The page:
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Michigan State University has launched an initiative to index and track (a.k.a. rank) law schools based on innovation. And if you're thinking that MSU is just trying to find a way to rank highly among prospective law students on some meaningless list that they can use for advertising purposes, then you're probably right.
The 2017 Law School Innovation Index only indexed 38 law schools. It used specific metrics to explore whether law schools were teaching real world, practical lawyering and law business operations skills, alongside the traditional law school courses. Basically, the index is geared at looking at whether law schools have adapted to the new legal market where new lawyers are opening up solo shops more than ever before, and are expected to know how to practice right out of school.
Innovation, the MSU Way?
When university researchers do qualitative research, it's not uncommon for their own institutions to be under the microscope. However, when that qualitative research extends beyond the one campus, the data points can become questionable if the home institution of the researches appears to outscore the others.
For those of you Sparty sympathizers, before you get all high and mighty on your green Trojan horses, the Law School Innovation Index was created by MSU and did not seek outside input. As such, it's no surprise that MSU and only one other pretty much unheard-of law school teach courses that hit all ten of the evaluation criteria spelled out in the innovation index. Research bias can be systemic, and so long as the researchers recognize and disclose their bias, all is good.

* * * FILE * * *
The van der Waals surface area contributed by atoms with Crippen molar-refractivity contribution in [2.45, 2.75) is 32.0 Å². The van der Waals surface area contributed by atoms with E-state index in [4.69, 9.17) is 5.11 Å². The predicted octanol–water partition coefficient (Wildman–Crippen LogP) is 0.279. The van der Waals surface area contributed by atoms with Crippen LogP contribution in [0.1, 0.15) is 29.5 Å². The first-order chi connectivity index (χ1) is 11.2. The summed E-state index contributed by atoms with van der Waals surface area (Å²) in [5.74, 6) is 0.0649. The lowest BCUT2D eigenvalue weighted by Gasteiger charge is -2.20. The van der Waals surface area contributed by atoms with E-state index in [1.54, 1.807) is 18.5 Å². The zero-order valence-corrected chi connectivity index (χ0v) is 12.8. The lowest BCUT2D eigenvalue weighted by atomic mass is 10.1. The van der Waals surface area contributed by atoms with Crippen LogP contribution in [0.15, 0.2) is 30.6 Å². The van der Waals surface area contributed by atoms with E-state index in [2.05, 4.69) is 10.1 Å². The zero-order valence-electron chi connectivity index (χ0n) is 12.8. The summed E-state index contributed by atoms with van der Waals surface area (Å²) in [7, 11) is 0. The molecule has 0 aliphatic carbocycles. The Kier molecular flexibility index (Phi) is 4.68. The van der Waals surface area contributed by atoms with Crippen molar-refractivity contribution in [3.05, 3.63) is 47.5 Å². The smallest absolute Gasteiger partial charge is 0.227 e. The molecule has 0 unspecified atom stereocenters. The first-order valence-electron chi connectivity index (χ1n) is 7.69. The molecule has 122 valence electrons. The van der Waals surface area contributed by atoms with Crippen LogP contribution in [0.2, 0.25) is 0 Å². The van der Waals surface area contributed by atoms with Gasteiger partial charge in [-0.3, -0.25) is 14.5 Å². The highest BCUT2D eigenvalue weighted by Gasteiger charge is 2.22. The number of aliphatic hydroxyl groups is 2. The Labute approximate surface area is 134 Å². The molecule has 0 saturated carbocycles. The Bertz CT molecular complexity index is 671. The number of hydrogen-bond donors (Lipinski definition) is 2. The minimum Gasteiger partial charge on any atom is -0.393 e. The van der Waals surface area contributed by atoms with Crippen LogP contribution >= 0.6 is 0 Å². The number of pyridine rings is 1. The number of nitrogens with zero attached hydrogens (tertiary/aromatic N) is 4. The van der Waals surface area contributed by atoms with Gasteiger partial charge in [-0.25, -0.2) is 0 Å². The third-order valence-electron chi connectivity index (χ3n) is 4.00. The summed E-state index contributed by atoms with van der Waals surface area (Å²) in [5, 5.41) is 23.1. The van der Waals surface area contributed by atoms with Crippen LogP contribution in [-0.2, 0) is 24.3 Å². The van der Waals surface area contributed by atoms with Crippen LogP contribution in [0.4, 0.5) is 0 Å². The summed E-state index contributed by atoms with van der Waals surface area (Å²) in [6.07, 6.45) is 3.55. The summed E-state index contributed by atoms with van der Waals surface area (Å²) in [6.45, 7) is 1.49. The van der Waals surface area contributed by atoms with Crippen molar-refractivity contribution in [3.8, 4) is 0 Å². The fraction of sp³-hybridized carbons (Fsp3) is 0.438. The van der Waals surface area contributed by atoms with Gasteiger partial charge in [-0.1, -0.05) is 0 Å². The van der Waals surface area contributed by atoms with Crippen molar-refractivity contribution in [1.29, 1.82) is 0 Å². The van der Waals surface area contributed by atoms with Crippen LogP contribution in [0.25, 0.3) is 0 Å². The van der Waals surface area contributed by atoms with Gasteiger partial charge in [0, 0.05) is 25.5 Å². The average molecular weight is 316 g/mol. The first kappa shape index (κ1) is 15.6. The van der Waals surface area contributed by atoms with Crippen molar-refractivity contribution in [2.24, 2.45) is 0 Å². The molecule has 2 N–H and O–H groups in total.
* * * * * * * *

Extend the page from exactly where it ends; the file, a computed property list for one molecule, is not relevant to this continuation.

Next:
Thankfully, the currently released data is appropriately labeled as a "prototype" and reading through the website, it is made clear that the researchers acknowledge the weakness of the currently "available" (compiled) data. Basically, the researchers are hoping schools will jump at the opportunity to be included in the index and will want to participate.
Jumpstarting Legal Services Innovation
The mission of the index is to drive innovation when it comes to the delivery of legal services, as well as the utilization of technology in the legal sector. By creating the index, it is hoped that schools will begin to recognize the need for innovation in the legal sector, and work harder to churn out innovative, technologically adept lawyers in order to meet that need.